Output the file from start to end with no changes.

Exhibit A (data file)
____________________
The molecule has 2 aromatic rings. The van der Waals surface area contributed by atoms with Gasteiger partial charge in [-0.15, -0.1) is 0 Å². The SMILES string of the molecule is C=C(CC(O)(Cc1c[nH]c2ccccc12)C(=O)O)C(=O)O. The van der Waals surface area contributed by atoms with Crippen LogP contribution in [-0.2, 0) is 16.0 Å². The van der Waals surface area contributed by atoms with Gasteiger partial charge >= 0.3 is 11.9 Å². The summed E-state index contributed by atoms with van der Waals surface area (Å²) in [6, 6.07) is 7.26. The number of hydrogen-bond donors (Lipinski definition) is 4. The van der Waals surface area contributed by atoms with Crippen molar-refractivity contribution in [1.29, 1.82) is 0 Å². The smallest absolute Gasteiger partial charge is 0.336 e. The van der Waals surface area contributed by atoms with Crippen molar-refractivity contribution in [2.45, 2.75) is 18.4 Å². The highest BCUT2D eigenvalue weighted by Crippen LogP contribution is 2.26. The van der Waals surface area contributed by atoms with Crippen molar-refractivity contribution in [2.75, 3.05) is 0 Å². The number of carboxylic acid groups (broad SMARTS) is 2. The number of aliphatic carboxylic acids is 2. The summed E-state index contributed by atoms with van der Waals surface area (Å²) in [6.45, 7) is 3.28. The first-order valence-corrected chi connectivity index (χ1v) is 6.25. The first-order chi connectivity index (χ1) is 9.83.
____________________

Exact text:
The molecule has 2 aromatic rings. The van der Waals surface area contributed by atoms with Gasteiger partial charge in [-0.15, -0.1) is 0 Å². The SMILES string of the molecule is C=C(CC(O)(Cc1c[nH]c2ccccc12)C(=O)O)C(=O)O. The van der Waals surface area contributed by atoms with Crippen LogP contribution in [-0.2, 0) is 16.0 Å². The van der Waals surface area contributed by atoms with Gasteiger partial charge >= 0.3 is 11.9 Å². The summed E-state index contributed by atoms with van der Waals surface area (Å²) in [6, 6.07) is 7.26. The number of hydrogen-bond donors (Lipinski definition) is 4. The van der Waals surface area contributed by atoms with Crippen molar-refractivity contribution in [1.29, 1.82) is 0 Å². The smallest absolute Gasteiger partial charge is 0.336 e. The van der Waals surface area contributed by atoms with Crippen molar-refractivity contribution in [2.45, 2.75) is 18.4 Å². The highest BCUT2D eigenvalue weighted by Crippen LogP contribution is 2.26. The van der Waals surface area contributed by atoms with Crippen molar-refractivity contribution in [2.75, 3.05) is 0 Å². The number of carboxylic acid groups (broad SMARTS) is 2. The number of aliphatic carboxylic acids is 2. The summed E-state index contributed by atoms with van der Waals surface area (Å²) in [6.45, 7) is 3.28. The first-order valence-corrected chi connectivity index (χ1v) is 6.25. The first-order chi connectivity index (χ1) is 9.83.